One of the main features observed in clinical practice is the relationship between depressive episodes and changes in the immune system. Such relationship was later corroborated by many researches. There are two aspects to consider here: immune responses appear to be blunted in cases of severe depression (Zorrilla et al., 1996) or cytokine treatments can cause symptoms of depression in patients with no previous history of mental disorder (Pollak and Yirmiya, 2002; Musselman et al., 2001).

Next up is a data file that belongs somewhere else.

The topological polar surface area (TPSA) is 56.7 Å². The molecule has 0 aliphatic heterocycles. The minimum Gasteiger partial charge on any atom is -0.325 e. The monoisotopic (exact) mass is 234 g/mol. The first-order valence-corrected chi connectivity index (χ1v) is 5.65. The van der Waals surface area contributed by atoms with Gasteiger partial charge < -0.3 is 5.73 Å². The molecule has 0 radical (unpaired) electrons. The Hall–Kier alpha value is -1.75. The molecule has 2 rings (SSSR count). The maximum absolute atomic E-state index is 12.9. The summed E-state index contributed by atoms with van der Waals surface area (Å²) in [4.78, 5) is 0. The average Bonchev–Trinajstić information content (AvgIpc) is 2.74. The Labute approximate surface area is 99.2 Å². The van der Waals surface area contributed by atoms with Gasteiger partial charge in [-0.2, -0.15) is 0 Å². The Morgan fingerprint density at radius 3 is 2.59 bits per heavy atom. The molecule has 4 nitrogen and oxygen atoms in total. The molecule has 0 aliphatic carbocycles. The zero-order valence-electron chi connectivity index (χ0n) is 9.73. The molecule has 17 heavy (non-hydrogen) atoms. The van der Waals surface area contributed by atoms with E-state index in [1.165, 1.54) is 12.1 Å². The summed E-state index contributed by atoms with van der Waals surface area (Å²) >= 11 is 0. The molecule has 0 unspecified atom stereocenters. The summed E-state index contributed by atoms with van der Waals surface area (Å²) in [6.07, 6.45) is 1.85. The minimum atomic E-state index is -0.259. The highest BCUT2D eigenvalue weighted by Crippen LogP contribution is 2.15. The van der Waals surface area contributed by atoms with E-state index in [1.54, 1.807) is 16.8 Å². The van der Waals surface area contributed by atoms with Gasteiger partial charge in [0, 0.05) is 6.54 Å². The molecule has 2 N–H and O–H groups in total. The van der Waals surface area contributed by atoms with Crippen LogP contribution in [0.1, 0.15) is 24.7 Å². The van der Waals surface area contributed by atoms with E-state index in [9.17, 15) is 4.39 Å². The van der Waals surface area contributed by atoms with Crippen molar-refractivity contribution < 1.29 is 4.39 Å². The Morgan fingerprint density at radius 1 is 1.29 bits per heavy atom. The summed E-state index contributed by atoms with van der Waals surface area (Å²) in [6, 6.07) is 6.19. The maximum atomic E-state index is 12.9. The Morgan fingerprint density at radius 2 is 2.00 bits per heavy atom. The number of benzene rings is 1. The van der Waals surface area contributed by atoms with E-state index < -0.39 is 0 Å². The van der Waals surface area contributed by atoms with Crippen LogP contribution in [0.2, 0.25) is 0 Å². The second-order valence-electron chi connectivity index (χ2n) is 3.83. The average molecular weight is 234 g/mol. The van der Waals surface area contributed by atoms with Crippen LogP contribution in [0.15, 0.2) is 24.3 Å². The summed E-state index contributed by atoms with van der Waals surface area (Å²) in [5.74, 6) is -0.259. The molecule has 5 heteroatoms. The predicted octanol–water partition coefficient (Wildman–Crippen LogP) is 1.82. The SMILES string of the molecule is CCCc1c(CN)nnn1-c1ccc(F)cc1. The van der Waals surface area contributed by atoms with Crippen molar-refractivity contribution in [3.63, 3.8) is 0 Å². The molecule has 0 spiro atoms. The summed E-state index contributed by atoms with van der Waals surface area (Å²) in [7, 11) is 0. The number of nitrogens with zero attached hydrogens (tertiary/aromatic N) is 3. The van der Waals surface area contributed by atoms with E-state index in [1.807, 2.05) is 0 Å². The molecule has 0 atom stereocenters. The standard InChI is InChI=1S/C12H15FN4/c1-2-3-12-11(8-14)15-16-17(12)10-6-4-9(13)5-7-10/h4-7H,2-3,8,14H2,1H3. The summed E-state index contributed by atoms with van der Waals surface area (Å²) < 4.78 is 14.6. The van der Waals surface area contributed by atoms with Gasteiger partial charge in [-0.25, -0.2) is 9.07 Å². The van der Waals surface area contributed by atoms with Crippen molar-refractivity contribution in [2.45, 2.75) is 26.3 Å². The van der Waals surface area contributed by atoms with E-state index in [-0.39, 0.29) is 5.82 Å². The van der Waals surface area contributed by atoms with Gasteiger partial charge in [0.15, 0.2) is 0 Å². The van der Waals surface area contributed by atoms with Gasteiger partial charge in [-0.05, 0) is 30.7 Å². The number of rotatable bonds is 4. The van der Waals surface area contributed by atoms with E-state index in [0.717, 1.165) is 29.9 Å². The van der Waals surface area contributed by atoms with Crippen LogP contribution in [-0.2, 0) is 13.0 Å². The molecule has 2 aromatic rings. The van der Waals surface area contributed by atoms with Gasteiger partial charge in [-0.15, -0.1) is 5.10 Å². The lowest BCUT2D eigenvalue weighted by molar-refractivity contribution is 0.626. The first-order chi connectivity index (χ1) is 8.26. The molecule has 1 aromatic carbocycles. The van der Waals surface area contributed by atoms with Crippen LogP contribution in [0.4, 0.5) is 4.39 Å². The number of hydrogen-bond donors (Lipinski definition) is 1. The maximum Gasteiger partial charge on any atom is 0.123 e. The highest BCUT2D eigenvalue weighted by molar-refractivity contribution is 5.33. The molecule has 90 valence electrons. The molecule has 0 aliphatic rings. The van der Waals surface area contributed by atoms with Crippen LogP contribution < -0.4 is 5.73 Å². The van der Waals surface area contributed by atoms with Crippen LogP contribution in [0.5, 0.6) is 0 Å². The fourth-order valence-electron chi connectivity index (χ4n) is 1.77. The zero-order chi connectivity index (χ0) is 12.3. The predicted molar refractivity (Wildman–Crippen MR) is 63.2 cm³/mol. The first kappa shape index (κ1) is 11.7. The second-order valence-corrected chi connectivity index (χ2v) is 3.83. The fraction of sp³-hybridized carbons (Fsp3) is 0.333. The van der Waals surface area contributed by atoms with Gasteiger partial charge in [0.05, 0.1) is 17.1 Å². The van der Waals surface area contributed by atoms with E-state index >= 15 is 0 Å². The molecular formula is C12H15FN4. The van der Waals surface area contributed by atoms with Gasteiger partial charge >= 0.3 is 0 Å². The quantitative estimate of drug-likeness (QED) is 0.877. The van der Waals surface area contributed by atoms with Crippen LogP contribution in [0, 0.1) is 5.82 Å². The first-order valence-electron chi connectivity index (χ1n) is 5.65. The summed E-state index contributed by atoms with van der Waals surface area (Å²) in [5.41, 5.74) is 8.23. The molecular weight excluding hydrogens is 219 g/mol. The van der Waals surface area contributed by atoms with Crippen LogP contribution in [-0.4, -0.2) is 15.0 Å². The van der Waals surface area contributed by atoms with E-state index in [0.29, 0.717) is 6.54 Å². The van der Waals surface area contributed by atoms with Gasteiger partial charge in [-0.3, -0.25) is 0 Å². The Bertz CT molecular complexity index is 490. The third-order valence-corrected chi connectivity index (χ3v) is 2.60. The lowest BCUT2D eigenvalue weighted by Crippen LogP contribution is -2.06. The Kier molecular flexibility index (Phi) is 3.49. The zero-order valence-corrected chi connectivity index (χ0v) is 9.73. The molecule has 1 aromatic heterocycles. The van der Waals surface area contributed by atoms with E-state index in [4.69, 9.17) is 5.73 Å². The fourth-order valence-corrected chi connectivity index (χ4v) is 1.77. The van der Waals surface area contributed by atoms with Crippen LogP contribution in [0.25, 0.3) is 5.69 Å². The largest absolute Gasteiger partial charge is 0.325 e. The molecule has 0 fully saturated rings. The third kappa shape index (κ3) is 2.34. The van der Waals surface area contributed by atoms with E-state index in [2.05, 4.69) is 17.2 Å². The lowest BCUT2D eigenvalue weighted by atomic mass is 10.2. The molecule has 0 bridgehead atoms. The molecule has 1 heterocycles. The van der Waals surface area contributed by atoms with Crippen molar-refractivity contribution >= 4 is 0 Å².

Similarly, the serotonin transporters (implicated in the pathogenesis of mood disorders) that are present in the central nervous system (CNS) may also be found in cells of the immune system. The study of the cerebral distribution of serotonin transporters (5HT) (Barker and Blakely, 1995) showed high concentration areas of them in the amygdala, thalamus, hypothalamus, substantia nigra, hippocampus, locus ceruleus and raphei nuclei a high-density structure of serotonergic neurons (Owens and Nemeroff, 1994). The 5HT transporters are thoroughly distributed in several peripheral areas like platelets, placenta, lung, mast cells and lymphocytes. Although the exact physiological mechanism of 5HT transporters in such cells is unknown, it seems that in the lymphocytes they have positive immunomodulatory properties (Lima and Urbina, 2002). Therefore, the "serotonin deficit" in the CNS, observed in cases of severe depression, could be associated with dampened immune responses.